How (and Why!) to Sprout Your Way to Better Health While Working From Home
Quarantine got you feeling overwhelmed? You’re certainly not alone (although hopefully at least six feet away from anyone else). These are unprecedented times. But when we’re stressed and forced to sit on our couch all day, the tendency to comfort eat can hit us hard. It certainly doesn’t help that going out for groceries is nothing short of life-threatening. But you don’t need to have a thriving greenhouse or garden to keep with those health goals. In fact, all you may need is a sprouting kit.
Do fluffy alfalfa sprouts remind you of health food stores and hippie food? They earned their hippie status during the 1960s and ‘70s when people were “dropping out” of mainstream culture. They were pivoting away from conventional diets and embraced the easy nutrition benefits in sprouting.
But don’t let bellbottom stigmas steer you away from these superfoods. Sprouts are cheap and easy to grow in your own kitchen. And a little sprouting a few minutes a day may just get you away from staring at your phone all day.
Here’s everything you need to know about sprouting.
Types of Sprouts
Beans, peas, lentils, vegetables—pretty much anything that grows can be sprouted. If you’re only familiar with fluffy alfalfa sprouts, you’re in for a treat. Try sprouted broccoli or radish (both similar to alfalfa). These make great salad and sandwich toppers and are an easy, delicious snack all on their own.
But sprouting doesn’t stop there. Did you know you can sprout lentils, peas, and beans, too? These protein-dense sprouts are hardier than the fluffy seed sprouts and they can liven up sandwiches, soups, and salads.
And then, of course, there are chia sprouts. Made from the multipurpose chia seed, chia sprouts had their claim to fame with the chia pet (if you grew up in the ‘80s and ‘90s you surely saw the ch-ch-ch-chia pet commercials and maybe even had one of your own). But these aren’t just gimmicky garden toys for kids. Sprouting chia seeds is for all ages.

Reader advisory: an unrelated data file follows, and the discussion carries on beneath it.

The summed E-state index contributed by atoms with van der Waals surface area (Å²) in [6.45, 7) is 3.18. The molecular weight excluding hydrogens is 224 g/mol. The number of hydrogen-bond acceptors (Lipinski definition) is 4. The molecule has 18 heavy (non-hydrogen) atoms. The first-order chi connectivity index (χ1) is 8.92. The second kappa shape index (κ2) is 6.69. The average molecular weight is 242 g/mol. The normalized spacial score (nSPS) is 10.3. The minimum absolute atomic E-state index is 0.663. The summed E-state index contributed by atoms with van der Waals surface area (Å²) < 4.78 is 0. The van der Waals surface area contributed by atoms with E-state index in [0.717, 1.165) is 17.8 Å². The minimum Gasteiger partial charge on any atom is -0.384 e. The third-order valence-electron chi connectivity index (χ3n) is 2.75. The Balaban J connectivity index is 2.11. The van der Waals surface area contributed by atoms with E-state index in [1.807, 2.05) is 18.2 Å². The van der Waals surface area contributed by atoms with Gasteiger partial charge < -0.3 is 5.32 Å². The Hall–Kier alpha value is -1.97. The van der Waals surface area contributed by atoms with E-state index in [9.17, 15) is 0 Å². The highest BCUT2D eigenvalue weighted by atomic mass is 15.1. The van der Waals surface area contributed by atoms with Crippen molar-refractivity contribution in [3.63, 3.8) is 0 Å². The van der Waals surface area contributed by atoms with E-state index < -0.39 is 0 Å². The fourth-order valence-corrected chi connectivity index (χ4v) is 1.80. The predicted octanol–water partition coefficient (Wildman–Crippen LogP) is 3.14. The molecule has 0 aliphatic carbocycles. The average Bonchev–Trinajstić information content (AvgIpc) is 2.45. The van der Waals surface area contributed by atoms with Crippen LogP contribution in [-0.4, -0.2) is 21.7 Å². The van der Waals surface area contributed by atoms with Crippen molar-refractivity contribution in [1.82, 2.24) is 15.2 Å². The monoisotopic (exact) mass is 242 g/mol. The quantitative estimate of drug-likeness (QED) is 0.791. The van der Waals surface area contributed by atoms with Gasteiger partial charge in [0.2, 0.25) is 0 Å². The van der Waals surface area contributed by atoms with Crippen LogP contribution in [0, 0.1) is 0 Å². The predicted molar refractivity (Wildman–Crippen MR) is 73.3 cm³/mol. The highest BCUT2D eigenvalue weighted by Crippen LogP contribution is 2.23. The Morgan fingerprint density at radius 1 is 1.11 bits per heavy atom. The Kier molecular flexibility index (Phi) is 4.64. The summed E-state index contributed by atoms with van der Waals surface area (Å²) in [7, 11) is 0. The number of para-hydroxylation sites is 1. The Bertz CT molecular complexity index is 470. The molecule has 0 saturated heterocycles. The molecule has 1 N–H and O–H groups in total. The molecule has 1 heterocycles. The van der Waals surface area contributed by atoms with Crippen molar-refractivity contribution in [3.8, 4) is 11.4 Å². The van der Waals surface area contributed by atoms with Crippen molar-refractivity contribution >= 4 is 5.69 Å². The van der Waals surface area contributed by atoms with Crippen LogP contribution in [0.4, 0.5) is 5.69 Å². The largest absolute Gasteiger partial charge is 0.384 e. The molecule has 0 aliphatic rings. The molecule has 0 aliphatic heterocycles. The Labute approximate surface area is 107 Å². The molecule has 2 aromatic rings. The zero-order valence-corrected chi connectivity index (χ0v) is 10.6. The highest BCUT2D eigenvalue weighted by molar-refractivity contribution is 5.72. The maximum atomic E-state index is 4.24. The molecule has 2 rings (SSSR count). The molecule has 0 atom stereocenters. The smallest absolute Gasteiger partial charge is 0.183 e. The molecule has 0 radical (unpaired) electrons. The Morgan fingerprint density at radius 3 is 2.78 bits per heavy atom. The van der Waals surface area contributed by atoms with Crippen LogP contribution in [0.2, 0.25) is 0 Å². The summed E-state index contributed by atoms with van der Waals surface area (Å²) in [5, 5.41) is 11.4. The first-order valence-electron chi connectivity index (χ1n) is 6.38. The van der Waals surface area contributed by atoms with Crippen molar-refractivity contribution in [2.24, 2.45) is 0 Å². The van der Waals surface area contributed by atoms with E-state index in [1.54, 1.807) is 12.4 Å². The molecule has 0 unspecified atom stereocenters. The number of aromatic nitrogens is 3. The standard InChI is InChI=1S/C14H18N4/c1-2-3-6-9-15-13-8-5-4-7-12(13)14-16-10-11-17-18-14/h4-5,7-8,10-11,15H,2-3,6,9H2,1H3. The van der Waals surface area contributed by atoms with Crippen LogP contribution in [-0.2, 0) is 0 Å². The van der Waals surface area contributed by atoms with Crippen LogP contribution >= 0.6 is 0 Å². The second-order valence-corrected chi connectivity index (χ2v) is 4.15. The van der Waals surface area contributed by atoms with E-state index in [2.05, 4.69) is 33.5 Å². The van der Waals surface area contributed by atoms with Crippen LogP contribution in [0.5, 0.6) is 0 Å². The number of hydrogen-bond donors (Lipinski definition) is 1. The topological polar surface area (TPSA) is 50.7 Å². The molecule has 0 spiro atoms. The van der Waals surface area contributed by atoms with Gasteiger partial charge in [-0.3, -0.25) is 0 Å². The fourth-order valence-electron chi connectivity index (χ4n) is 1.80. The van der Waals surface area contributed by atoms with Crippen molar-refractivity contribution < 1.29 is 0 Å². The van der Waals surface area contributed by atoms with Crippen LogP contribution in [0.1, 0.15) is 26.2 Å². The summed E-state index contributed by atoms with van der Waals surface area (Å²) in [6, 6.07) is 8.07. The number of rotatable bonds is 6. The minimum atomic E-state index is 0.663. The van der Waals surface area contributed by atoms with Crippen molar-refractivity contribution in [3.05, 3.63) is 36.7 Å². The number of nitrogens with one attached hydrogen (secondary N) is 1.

Is there really a benefit to sprouting? The short answer is yes, there are many benefits. For one, it’s a contained environment, which means you’re reducing your risk of any harmful contaminants (coronavirus or otherwise).
Sprouting is easy—you can “grow” perfectly healthy, delicious, edible greens in your own kitchen in a few short days. All it takes is a rinse and a shake a few times a day and it’s done.
And when you have healthy food accessible, you’re more likely to eat it. A jar full of fresh mung bean or broccoli sprouts staring you in the face makes it easier to resist grabbing for the Oreos (almost).
There’s also something to be said for the DIY benefit of growing your own sprouts. It doesn’t take much effort, but the reward is having something you’re quite proud of having done on your own. And if you have kids in your house, they love watching seeds or pulses turn into yummy, edible rewards.
According to Healthine, while sprouts vary, most of them are richer in protein, folate, magnesium, phosphorus, manganese and vitamins C and K than un-sprouted foods.
“Several studies show that sprouting helps increase protein content,” Healthline notes. “Sprouts also tend to contain higher levels of essential amino acids, with certain individual amino acids increasing by as much as 30%.”
There are some experts that also suggest sprouted foods (especially grains) can be easier on the digestive system than unsprouted. This may be due to the reduction of antinutrients as a result of sprouting. So you’re getting more of the nutrients in sprouted foods than in those that are un-sprouted. And just like all plant-based food, they’re rich in antioxidants that can help boost immunity and reduce the risk of certain types of disease.
How to Sprout
There are a number of sprouting devices out there but all you really need is a clear mason jar and a mesh lid.
- Have a clean wide-mouthed jar ready.
- Rinse your seeds in cool water and drain. Remove any debris such as rocks or pebbles.
- Soak your seeds in the jar about ¾ of the way full for at least 8 hours. Large beans like kidney beans or chickpeas may need to soak 24 hours.
- Cover the jar with mesh lid or cheesecloth.
- Drain your seeds.
- Rinse and Repeat. For the next 3-5 days, you’ll gently rinse your seeds about 3 times per day and drain well. Once your sprouts are ready, rinse again and remove un-sprouted seeds and seed hulls. Sprouts will last in the fridge for about 7 days.
- Eat and repeat!